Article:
Nashville is one of the most musical cities in the world. But it’s not just live music that makes the city so great. There are also many museums that trace the history of music from its origins to the present day. Spanning several musical genres like country, blues and rock and roll, these museums are a must-see for anyone who has an interest in music.
With more than 2.5 million artifacts, this museum is fittingly called the “Smithsonian of country music.” It holds hundreds of historical musical instruments like Earl Scruggs’ banjo, thousands of clothing items worn by country artists, including the dress Carrie Underwood wore when she won American Idol, and more than 30,000 moving images on film, including Glen Campbell narrating the history of country music. The museum also hosts weekly instrument demonstrations and has a songwriting program for schools called Words & Music. In addition to the exhibits at the Country Music Hall of Fame and Museum, you’ll find the 776-seat CMA Theater, the 213-seat Ford Theater, and the Taylor Swift Education Center. All of these are meant to foster the goal of the museum, which is to “collect, preserve, and interpret the evolving history and traditions of country music.”
Formerly referred to as just RCA Studios, this is one of the oldest and most prestigious music studios in Nashville. Gaining wide popularity in the 1960s, RCA Studios recorded huge artists like Elvis Presley, Roy Orbison, Willie Nelson, Dolly Parton, and several others. Although most of the artists functioned with the Nashville country sound, there are artists like Jerry Byrd who recorded rock and roll and alternative rock songs at the facility. It operates under the control of the Country Music Hall of Fame and Museum and its preservation is made possible by the Mike Curb Family Foundation, but it remains one of the city’s gatekeepers to the Nashville sound.
Paying tribute to one of country music’s most acclaimed vocalists, this museum made its debut in 2017. It houses the world’s largest collection of Patsy Cline artifacts, including furnishings from her house in Nashville. There are also family photos and possessions that trace back to her life in Winchester, Virginia. Many of the costumes on display at the museum were designed and made by her mother. One exhibit, which allows visitors to step inside Patsy’s Rec Room, contains furnishings owned by Patsy and her husband, Charlie Dick. A bio film inside the museum is hosted by actress Beverly D’Angelo, who played Cline in the 1980 film, Coal Miner’s Daughter.
Originally curated by the country legend’s widow Nancy, this museum is part of a multi-story entertainment complex collectively known as The George Jones. In addition to the museum, it houses a BBQ restaurant, live music, and a rooftop bar. The museum is located on the second floor inside The George Jones. The late performer’s legacy can be found throughout the museum in the form of memorabilia, music recordings, and fun facts about his life. One such fact? He had more country singles on the Billboard Chart and more Top 50 songs than any country artist in history.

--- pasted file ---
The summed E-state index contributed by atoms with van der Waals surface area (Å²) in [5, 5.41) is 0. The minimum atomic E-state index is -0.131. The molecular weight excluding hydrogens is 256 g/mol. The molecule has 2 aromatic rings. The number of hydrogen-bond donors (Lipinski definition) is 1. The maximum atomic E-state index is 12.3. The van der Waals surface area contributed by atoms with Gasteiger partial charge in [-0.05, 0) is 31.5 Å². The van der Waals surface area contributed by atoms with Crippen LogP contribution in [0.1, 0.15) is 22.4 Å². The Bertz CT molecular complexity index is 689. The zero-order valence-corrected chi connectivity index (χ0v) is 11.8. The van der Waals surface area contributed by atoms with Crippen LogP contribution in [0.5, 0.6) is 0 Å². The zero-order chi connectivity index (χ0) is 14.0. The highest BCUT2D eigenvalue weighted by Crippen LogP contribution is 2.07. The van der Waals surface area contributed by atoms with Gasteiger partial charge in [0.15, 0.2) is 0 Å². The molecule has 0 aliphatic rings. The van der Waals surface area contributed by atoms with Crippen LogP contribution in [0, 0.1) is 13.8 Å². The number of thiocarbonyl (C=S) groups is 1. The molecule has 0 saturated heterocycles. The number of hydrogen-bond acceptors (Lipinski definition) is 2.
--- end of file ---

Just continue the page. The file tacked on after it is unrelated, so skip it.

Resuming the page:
This museum was designed to pay tribute to rare and iconic guitars and other stringed instruments like mandolins. It started with the late Steven Kern Shaw, an avid guitar collector who wanted his instruments to be donated after his death to a Nashville institution responsible enough to care for his collection, which consists of nearly 500 stringed instruments. At the GIG, located on the Belmont University campus, visitors get an up-close-and-personal look at the instruments, along with historical information and technical facts about each one.
If you are a fan of the “Man in Black,” this museum is a must. It offers the largest collection of Johnny Cash memorabilia in the world, including stage costumes, instruments, personal letters, and other artifacts. This classic red brick building is available for private events and there is also a café located within the museum.
Inside the Historic Nashville Municipal Auditorium is a music museum like no other in the world. This attraction pays tribute to the musicians who played on some of the greatest song recordings of all time. Exhibits feature actual instruments used by musicians and cover several musical genres. The Motown Exhibit includes instruments used to record songs by musical groups like The Temptations and The Jackson 5. The American Studio Exhibit includes the actual vocal booth and instruments used to record some of the top tunes by artists like Elvis Presley, Dusty Springfield, and Neil Diamond. The popular GRAMMY Museum Gallery gives people information on the history of the GRAMMY Awards and offers an interactive experience where visitors can go behind the scenes and record a song in a recording booth.